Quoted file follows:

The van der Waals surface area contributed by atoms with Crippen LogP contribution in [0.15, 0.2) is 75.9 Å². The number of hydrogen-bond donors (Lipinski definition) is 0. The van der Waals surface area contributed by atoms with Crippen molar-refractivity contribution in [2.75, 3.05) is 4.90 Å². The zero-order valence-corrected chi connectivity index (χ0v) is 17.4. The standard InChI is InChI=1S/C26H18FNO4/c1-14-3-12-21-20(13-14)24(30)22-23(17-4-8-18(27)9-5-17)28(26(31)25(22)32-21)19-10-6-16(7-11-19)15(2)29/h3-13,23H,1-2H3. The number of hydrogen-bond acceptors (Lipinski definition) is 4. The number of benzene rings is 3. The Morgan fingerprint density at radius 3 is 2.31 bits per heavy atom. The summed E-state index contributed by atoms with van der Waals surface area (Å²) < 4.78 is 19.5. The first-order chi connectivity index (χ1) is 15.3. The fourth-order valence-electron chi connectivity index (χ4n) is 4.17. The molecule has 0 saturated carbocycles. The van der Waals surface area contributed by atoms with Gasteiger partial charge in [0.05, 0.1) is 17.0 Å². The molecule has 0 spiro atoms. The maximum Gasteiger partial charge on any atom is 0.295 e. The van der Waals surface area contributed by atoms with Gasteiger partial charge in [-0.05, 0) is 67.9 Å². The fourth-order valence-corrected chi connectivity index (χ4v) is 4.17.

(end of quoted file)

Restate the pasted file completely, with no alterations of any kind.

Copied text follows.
The van der Waals surface area contributed by atoms with Crippen LogP contribution in [0.15, 0.2) is 75.9 Å². The number of hydrogen-bond donors (Lipinski definition) is 0. The van der Waals surface area contributed by atoms with Crippen molar-refractivity contribution in [2.75, 3.05) is 4.90 Å². The zero-order valence-corrected chi connectivity index (χ0v) is 17.4. The standard InChI is InChI=1S/C26H18FNO4/c1-14-3-12-21-20(13-14)24(30)22-23(17-4-8-18(27)9-5-17)28(26(31)25(22)32-21)19-10-6-16(7-11-19)15(2)29/h3-13,23H,1-2H3. The number of hydrogen-bond acceptors (Lipinski definition) is 4. The number of benzene rings is 3. The Morgan fingerprint density at radius 3 is 2.31 bits per heavy atom. The summed E-state index contributed by atoms with van der Waals surface area (Å²) < 4.78 is 19.5. The first-order chi connectivity index (χ1) is 15.3. The fourth-order valence-electron chi connectivity index (χ4n) is 4.17. The molecule has 0 saturated carbocycles. The van der Waals surface area contributed by atoms with Gasteiger partial charge in [0.05, 0.1) is 17.0 Å². The molecule has 0 spiro atoms. The maximum Gasteiger partial charge on any atom is 0.295 e. The van der Waals surface area contributed by atoms with Gasteiger partial charge in [-0.05, 0) is 67.9 Å². The fourth-order valence-corrected chi connectivity index (χ4v) is 4.17.